No. It’s not a felony. It’s a misdemeanor. 26 USC 7203. Additional clues that it was a misdemeanor and not the enhance felony version of the same law are here.

    He is out his legal fees, many sleepless nights, the tax, his time, a $25 fine, and he is on probation.

  3. I can’t see that the right thing was done. Obeying illegitimate laws may be the practical thing to do, and it may keep one out of trouble, but enforcing such law is never the “right” thing. It may be a reality that the law will be enforced, but it is a reality that people kill other people, doesn’t make it right.

    I can’t argue against the pragmatism of obeying that law, but I cannot accept that illegitimate law enforced by an illegitimate agency is “right”.

  4. There are far too many laws that fit the definitions above to simply ignore or refuse to follow them.

    What about speed limits, parking restrictions, etc.?

    And from what I can find, there is no RIGHT to a suppressor, as much as most of us hope that there is!

    Because it attaches to a firearm, which we do have a RIGHT to, does not automatically envelop it in that same right. The laws on suppressors are stupid, and the “tax” is even stupider, but it remains the law. IF enough of us wanted it changed, it would happen.

  5. I was sort a cop (Forest Ranger) for a while and one thing I noticed in that time was that there are cops who really don’t much like being exposed to potential danger. They’d much rather confront a senior couple camping in the “wrong” place or a family with some “illegal” fireworks than the biker gang with a roaring bonfire, half-naked women, drugs and carrying firearms.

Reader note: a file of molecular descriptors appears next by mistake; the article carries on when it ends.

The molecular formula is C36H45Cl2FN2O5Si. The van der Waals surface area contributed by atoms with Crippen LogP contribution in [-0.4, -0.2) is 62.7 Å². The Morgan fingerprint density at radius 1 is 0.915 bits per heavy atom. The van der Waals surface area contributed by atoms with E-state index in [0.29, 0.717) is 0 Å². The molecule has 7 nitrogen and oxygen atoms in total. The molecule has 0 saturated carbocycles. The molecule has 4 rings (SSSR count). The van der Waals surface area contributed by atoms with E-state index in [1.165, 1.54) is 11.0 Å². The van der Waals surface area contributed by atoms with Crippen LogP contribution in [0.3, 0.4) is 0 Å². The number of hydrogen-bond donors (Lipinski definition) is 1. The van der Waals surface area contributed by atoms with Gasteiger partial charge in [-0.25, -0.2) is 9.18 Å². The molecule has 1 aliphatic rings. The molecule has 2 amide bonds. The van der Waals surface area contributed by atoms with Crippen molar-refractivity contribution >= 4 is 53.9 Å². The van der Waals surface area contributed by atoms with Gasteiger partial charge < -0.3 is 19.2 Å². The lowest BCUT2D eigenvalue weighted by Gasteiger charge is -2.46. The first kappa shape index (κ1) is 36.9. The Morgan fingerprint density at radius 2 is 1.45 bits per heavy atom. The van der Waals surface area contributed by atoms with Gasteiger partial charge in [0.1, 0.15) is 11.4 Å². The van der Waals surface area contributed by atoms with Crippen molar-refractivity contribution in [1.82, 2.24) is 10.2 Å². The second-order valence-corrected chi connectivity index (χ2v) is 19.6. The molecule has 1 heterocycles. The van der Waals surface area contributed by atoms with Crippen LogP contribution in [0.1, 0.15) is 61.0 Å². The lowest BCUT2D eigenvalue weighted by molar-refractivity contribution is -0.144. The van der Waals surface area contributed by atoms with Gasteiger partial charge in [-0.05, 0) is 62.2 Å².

I suspect that a lot of ATF agents (I know none) are in this group. Why risk confronting some potentially truly dangerous guys on some Muslim compound when you can attack a church or arrest some otherwise law-abiding guy who happens to own something some know-nothings in a legislature have declared “taboo?”

  6. “…And from what I can find, there is no RIGHT to a suppressor,…”

    You’re looking at the Constitution the wrong way… The document doesn’t grant people rights. It starts with the pre-supposition that ALL rights are inherent to the people.
    The question isn’t: “Do we have the right to a suppressor?”
    The question is: “Where has the government been granted the power to restrict them?”

  7. Good answers. I’m sure Joe’s point is that at least the AFT in this case is acting more like a legitimate tax authority than the jack-booted thugs they’ve been known to be in the past. He did start out saying they shouldn’t exist, after all. Sure beats attacking the residence in force and starting a shootout. So I guess we’ve made some “progress” (the sort of “progress” we hear about when some tin-horn, thuggish dictatorship only murdered a thousand people this years, when last year they murdered fifteen hundred). But it is progress of a sort. The danger of course is that if they’re going to start acting more civil, then they might end up sustaining their existence longer that would have otherwise. So long as don’t get overly complacent or tolerant toward them, we’ll be OK. Certainly it is worth knowing the bad apples from the not-so-bad apples within the bureau, when it comes time to prosecute.